Press Releases | Race and Ethnicity

News from EPI Regulatory complicity in widespread discriminatory mortgage lending perpetuated racial segregation

For Immediate Release: Monday, January 23, 2012
Contact: Phoebe Silag or Karen Conner, news@epi.org 202-775-8810

Regulatory complicity in widespread discriminatory mortgage lending perpetuated racial segregation

In December, Bank of America settled a complaint by the U.S. Department of Justice that mortgage lender Countrywide Financial, one of its subsidiaries, discriminated against African American and Hispanic borrowers. The $335-million settlement will be divided among 200,000 identified minority homeowners who were the victims of “reverse redlining,” the practice of targeting exploitative subprime mortgages to minority borrowers. In a new analysis, A comment on Bank of America/Countrywide’s discriminatory mortgage lending and its implications for racial segregation, Economic Policy Institute Research Associate Richard Rothstein explains that racial discrimination in mortgage lending was widespread in the recent housing boom, extending well beyond Countrywide. He also contextualizes reverse redlining within an 80-year history of racial discrimination by mortgage lenders, much of it expressly or tacitly condoned by federal regulators. Finally, he discusses how discriminatory practices have perpetuated racial segregation, and, as a result, poor educational outcomes for minority children.

The Justice Department’s complaint against Countrywide alleged that lending officers pushed minority borrowers into risky mortgages even when they were qualified for conventional mortgages. Furthermore, minority borrowers paid higher interest rates and fees than similarly qualified white borrowers. Other lawsuits and analyses suggest that this reverse redlining was widespread, practiced by a number of lenders nationwide. The phrase “reverse redlining” references redlining, the practice of denying minority homebuyers loans to purchase homes in white neighborhoods.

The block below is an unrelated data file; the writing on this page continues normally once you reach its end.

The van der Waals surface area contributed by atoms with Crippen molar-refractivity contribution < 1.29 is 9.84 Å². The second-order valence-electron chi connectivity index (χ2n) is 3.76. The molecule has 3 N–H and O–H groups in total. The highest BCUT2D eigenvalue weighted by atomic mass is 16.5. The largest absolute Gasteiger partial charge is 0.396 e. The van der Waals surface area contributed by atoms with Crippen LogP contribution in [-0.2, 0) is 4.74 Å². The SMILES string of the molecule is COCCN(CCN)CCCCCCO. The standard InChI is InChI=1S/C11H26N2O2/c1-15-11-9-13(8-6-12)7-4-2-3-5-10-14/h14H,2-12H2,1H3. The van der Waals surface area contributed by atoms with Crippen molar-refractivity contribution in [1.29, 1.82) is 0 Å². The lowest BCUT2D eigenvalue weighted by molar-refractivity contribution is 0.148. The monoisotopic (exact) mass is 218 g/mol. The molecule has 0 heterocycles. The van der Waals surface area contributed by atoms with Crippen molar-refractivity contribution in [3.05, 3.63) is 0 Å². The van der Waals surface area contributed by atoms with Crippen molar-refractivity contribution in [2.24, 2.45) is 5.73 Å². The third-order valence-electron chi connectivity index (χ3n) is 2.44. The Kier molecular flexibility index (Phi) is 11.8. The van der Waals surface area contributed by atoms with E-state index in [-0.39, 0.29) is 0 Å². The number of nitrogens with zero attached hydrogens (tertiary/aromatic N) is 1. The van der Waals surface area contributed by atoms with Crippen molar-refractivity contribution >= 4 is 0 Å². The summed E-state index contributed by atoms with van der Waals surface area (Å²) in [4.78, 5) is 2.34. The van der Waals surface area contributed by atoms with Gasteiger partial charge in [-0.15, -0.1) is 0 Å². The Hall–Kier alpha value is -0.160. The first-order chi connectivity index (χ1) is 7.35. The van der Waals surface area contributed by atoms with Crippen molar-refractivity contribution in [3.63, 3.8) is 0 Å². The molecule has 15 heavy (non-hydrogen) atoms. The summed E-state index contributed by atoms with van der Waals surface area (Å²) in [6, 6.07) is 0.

Historically, federal regulators shared responsibility for redlining, either by expressly condoning it or by failing to enforce laws that prohibited it. Similarly, widespread reverse redlining has mostly been met by regulatory inaction. This complicity of federal and state regulators in racial discrimination has been so extensive that the constitutional rights of minority homeowners were violated; in 2009, a federal judge suggested that rampant subprime lending to minority borrowers was a practice that “the law sanctions.”

Like redlining, reverse redlining has contributed to racial segregation. African American and Hispanic homeowners who lost their homes due to risky mortgages may have few options but to return to poorer and more racially segregated neighborhoods. The consequences of the loss of housing stability will continue to be felt by the children in these families—elevated family stress, lowered incomes, more moves to new schools and less exposure to higher-achieving peers all negatively affect academic achievement.

Rothstein concludes that the Justice Department’s complaint against Bank of America/Countrywide could be a welcome first step in a more aggressive campaign to reverse the promotion of racial inequality and segregation by the regulated banking sector. But much more needs to be done.

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